Food

Two More Grocery Staples You Might Want to Buy Organic

For all those nights when wine and cereal count as a meal

What's the one thing we all learned from Shondaland Thursdays? Wine is a meal. No questions asked. And what about those nights when working a corkscrew and washing a glass is just too much work? Then cereal straight from the box totally counts.

To make those nights a little bit healthier (haha), we have a buying tip for you. Go organic. With interest in organic options growing, it's pretty easy to find your favorites in an organic option.


But, why should you cough up the extra couple of bucks for an organic bottle of Cabernet and or box of frosted flakes? While we think of those as food groups in their own, both are made with ingredients that are often heavily sprayed with pesticides, like grapes and grains.

Grapes, the essential ingredient in wine, are number 5 on EWG's dirty dozen list (1). So, if you should be picking up organic grapes if you are just going to eat them, you also probably to want to pick up organic for anything that highly relies on them as an ingredient. Even if you think you are safe because you aren't eating the outside, the grape skins are still part of the process and pesticides are getting in there (2). A tip we have learned when shopping for wine is you can also read the bottle for ones that are made with organic grapes. Because other ingredients are added to ferment the wine, it can be more difficult to get an organic certification for the wine itself, but they may have still used organic grapes. You can also look for wines with a biodynamic label, meaning they don't use pesticides and have a larger scope for how the farm should be run to create less waste.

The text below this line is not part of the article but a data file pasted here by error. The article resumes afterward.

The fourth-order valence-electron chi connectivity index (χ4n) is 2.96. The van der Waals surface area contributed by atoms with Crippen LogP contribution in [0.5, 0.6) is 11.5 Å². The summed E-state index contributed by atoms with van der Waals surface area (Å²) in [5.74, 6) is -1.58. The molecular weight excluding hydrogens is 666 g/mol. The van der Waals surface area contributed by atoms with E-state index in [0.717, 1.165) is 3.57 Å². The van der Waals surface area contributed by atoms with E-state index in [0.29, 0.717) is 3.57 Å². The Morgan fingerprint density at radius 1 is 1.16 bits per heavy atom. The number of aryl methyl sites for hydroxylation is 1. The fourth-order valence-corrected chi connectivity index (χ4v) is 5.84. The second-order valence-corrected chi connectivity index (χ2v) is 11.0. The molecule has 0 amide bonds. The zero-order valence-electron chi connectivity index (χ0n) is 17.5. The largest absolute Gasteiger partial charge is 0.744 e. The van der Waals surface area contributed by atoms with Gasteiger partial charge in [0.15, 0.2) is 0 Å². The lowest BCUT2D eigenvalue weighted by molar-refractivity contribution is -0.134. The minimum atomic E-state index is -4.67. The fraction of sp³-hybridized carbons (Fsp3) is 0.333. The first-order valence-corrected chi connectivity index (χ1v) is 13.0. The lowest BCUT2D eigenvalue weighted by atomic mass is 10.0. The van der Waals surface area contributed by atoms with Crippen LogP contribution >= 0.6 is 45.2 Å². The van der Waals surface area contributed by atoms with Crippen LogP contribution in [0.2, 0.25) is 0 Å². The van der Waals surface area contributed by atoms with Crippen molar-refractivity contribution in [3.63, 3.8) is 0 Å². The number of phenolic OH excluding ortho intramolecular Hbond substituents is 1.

Now, let's talk about cereal. Most cereals are made with oats, wheat, or another grain often grown in large fields that are commonly sprayed with pesticides. Even though the cereal is processed, and we aren't eating it fresh like berries or kale, there was a study done recently that found many cereals had traces of glyphosate (Monsanto's Roundup pesticide) (3, 4). That means, with every bowl (or handful - no judgement here), you are also getting some pesticides.

Sorry for the bad news that your fav meal might be introducing pesticides into your diet, but at least a bunch of brands are making organic options. Shop around and find your new go to brands. Bonus: the more you shop organic, the more you are also protecting those who grow the grapes and grains and telling companies that you appreciate the steps they are taking to use fewer pesticides in their products.

  1. https://www.ewg.org/foodnews/dirty-dozen.php
  2. https://winefolly.com/review/wine-making-processes-affect-wines-flavor/
  3. https://www.ceh.org/glyphosate-herbicide-found-popular-cereals/
  4. https://www.ewg.org/childrenshealth/glyphosateince...